The superheroes started the Summer with a bang (and a pow and lotsa’ crashes) last Friday, so it’s now time for what is turning out to be another warm weather cinema staple: the female-driven, often raunchy comedy, which can probably be traced back to the surprise smash of 2011, Bridesmaids. Its breakout star, Melissa McCarthy, then became the unofficial queen of Summer R-rated gagfests with The Heat and Tammy. So, is this the 2015 model Mm comedy? Nope, we’ve got a few weeks to go before she reteams with director Paul Feig for Spy (also to premiere shortly is the feature film debut of cable TV firebrand Amy Schumer). This is an attempted funny flick that riffs on one of her previous hits. It’s an action-cop-buddy-comedy which pairs an Oscar-winning actress (like Sandra Bullock in The Heat) with funny lady mostly known for her broadcast TV work (Melissa still »
- Jim Batts
Director: Jean-Marc Vallee
Run Time: 115 mins
Synopsis: After a series of unfortunate events Cheryl Strayed (Witherspoon), a recovering drug addict, sets out on a 1100 mile trek by foot across America’s Pacific Crest Trail.
This time last year we were all mesmerised by Jean-Marc Vallee’s brilliant Dallas Buyers Club, a film that saw both Matthew McConaughey and Jared Leto bag an Oscar. Now just twelve months later Vallee has produced another stunning piece of cinema that is garnering a lot of award season chatter.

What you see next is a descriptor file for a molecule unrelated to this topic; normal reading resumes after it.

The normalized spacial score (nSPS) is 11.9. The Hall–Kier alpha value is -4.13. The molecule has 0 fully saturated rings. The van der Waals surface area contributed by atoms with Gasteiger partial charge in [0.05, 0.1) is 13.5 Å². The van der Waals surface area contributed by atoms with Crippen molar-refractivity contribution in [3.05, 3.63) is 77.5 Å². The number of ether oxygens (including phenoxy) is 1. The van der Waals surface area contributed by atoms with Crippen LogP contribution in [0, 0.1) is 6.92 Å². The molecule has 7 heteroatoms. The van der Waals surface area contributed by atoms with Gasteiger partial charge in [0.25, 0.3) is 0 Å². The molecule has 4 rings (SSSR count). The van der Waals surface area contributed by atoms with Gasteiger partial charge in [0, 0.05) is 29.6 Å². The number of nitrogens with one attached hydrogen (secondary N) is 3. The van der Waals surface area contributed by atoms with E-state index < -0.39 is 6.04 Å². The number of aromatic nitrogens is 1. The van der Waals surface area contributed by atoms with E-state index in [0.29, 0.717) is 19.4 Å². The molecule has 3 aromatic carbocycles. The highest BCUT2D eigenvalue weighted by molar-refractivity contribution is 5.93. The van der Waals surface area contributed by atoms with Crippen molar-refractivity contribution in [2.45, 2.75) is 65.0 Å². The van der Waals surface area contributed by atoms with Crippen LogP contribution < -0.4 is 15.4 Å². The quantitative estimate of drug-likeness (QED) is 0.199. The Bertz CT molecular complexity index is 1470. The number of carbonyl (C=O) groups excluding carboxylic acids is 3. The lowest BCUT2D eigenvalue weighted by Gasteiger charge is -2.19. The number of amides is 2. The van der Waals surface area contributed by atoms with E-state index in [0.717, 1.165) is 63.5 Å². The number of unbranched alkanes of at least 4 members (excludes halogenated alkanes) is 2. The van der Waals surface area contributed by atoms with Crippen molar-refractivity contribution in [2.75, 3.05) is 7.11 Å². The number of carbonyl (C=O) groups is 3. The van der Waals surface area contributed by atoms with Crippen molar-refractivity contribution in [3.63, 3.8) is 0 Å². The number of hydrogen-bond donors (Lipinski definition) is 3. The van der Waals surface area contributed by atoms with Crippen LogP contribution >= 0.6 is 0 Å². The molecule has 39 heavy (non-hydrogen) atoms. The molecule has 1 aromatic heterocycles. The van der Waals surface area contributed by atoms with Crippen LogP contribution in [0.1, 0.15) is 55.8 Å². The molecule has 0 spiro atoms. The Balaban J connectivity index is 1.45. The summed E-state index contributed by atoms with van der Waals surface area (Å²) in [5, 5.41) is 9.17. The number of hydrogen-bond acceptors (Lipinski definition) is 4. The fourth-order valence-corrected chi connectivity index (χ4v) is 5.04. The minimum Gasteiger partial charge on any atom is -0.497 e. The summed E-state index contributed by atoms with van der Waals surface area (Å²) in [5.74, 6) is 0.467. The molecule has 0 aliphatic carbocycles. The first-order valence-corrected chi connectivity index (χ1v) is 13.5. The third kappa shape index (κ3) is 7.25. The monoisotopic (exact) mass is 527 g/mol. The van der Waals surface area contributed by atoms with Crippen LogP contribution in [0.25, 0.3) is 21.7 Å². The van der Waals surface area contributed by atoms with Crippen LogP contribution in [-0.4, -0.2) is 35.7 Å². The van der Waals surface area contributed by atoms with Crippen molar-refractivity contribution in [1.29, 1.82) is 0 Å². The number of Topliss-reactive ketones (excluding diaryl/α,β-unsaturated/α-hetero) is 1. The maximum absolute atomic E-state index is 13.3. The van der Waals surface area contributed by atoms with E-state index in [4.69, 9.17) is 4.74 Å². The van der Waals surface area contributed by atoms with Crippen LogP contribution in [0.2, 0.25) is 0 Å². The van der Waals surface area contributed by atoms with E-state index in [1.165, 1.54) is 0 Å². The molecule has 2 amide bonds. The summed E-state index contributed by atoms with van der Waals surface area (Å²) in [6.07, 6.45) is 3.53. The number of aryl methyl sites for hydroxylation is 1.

Once more the story is a true life tale, this time around we have Reese Witherspoon starring as Cheryl Strayed, a young woman who, through determination to turn her life around, makes it her mission to conquer the Pacific Crest Trail. For those not in the know the Pacific Crest Trail is really long (over 1000 miles).
- Kat Smith
7 items from 2015
IMDb.com, Inc. takes no responsibility for the content or accuracy of the above news articles, Tweets, or blog posts. This content is published for the entertainment of our users only. The news articles, Tweets, and blog posts do not represent IMDb's opinions nor can we guarantee that the reporting therein is completely factual. Please visit the source responsible for the item in question to report any concerns you may have regarding content or accuracy.See our NewsDesk partners